Bullocks were used extensively by farmers for ploughing and in the dray. Bullocks remained in use for many years, even after the horse had largely supplanted them. Enthusiasts such as Bill Noble ("Uncle Bill") used bullocks as late as the 1950s and 1960s.

Draught horses replaced bullocks as farms and roads improved. The draught horse withstood the mechanical challenge until after the Second World War when the tractor gradually took over. The Clydesdale was the most popular type of draught horse. Many farmers bred their own, and broke them in to work themselves. Today this noble beast is a rarity.

Of The Methodist Church

William's family, and William himself, were very strongly involved in the church. William was noted for "his sterling character, his association with the Methodist Church, and his service to the community."

The original Eureka Methodist Church was opened on 19th June, 1887. (It is interesting to note that the building contract was awarded to a firm of builders who were Roman Catholics.) The only wedding to occur in the original church was of William Noble to Mary Jane Rankin in 1901. William Noble was a member of the first Church Trust, which was established in 1904. In 1935, Myra Noble (my Great-Grandmother) suggested that a tree be planted around the church for each of the original trustees. William Noble is seen in the picture below putting this suggestion into action and these trees are still identified by memorial plaques.

A new, larger church was built in 1905, and is still in use today. Part of the original church is still attached to this building.

A resident of the time Mrs Annie Bell (Collings) recalls of William Noble - "I remember Willie Noble as a Sunday School teacher for whom I had a genuine affection. I remember him driving a dapple grey horse, and coming into the church yard with a flourish. All the Nobles had an eye for a good horse." She also recalls "Those were the days when Sunday clothes were Sunday clothes and were most impressive."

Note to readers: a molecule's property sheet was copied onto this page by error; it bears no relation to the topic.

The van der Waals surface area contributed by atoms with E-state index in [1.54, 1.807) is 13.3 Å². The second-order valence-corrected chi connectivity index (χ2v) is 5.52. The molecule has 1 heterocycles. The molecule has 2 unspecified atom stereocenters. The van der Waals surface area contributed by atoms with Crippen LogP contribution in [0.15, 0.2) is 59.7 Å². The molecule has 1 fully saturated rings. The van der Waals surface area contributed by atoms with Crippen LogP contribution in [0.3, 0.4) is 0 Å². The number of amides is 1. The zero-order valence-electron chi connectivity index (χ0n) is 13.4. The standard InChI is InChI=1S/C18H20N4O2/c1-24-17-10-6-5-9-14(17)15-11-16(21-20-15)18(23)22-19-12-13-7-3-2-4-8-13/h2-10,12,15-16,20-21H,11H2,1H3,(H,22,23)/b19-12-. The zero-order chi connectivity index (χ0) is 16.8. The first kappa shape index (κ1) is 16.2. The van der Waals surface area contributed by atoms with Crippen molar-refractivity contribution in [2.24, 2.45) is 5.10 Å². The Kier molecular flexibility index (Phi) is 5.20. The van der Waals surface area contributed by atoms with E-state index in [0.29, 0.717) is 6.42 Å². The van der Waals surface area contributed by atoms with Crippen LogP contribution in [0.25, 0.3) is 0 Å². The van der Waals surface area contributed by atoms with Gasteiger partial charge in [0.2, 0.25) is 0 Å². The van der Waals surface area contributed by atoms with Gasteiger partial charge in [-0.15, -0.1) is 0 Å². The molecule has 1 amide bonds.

Of Cricket

For many years in Eureka, half the week was taken up with discussing the events of the previous Saturday, and the remainder with speculation on what would happen on the coming Saturday. "The cricket team not only represented its district, but came to be the personification of it." William Noble was a keen cricketer, as were later his sons Norman, Bill and Robert (Bob) who were members of the champion team in 1934/5, and also his grandsons Bruce, Owen (my grandfather), Warren Errol and William.

In 1905, the cricket club got permission to put a concrete wicket on part of the school grounds. The 'Under-Secretary of the Department of Public Instruction' gave permission saying "The lads of this locality are very respectable and the hoodlum species is quite unknown in the neighbourhood." It was 24 years before the wicket was actually made.

Of Death as a Part of Life

Funerals in those days took place from the home. The grave was usually dug by relatives or friends. and the 'laying out' or preparation of bodies for burial was done by local women. Even as late as the 1920s, Mary Noble and her husband William were called upon throughout the district to perform this task.

Memories of My Father

These are stories told to me by the only one of William's children who is still alive - "Uncle Bill". He is now 87 years old but can still talk for hours about his life and stories of the district!